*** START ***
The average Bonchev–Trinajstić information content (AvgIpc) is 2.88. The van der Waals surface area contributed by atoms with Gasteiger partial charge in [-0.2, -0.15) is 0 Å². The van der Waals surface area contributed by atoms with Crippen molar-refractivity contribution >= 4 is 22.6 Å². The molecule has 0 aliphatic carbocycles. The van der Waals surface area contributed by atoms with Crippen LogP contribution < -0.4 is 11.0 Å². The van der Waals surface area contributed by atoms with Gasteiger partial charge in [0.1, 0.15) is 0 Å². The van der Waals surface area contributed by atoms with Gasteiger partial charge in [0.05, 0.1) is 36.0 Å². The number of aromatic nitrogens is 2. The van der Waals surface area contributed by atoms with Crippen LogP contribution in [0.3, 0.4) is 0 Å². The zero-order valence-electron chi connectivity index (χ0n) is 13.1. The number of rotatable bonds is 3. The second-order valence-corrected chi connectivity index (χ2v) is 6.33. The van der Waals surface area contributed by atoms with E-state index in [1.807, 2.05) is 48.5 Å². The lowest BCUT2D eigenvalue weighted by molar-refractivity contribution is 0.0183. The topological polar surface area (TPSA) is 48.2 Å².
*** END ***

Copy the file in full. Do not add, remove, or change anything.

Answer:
The average Bonchev–Trinajstić information content (AvgIpc) is 2.88. The van der Waals surface area contributed by atoms with Gasteiger partial charge in [-0.2, -0.15) is 0 Å². The van der Waals surface area contributed by atoms with Crippen molar-refractivity contribution >= 4 is 22.6 Å². The molecule has 0 aliphatic carbocycles. The van der Waals surface area contributed by atoms with Crippen LogP contribution < -0.4 is 11.0 Å². The van der Waals surface area contributed by atoms with Gasteiger partial charge in [0.1, 0.15) is 0 Å². The van der Waals surface area contributed by atoms with Gasteiger partial charge in [0.05, 0.1) is 36.0 Å². The number of aromatic nitrogens is 2. The van der Waals surface area contributed by atoms with Crippen LogP contribution in [0.3, 0.4) is 0 Å². The zero-order valence-electron chi connectivity index (χ0n) is 13.1. The number of rotatable bonds is 3. The second-order valence-corrected chi connectivity index (χ2v) is 6.33. The van der Waals surface area contributed by atoms with E-state index in [1.807, 2.05) is 48.5 Å². The lowest BCUT2D eigenvalue weighted by molar-refractivity contribution is 0.0183. The topological polar surface area (TPSA) is 48.2 Å².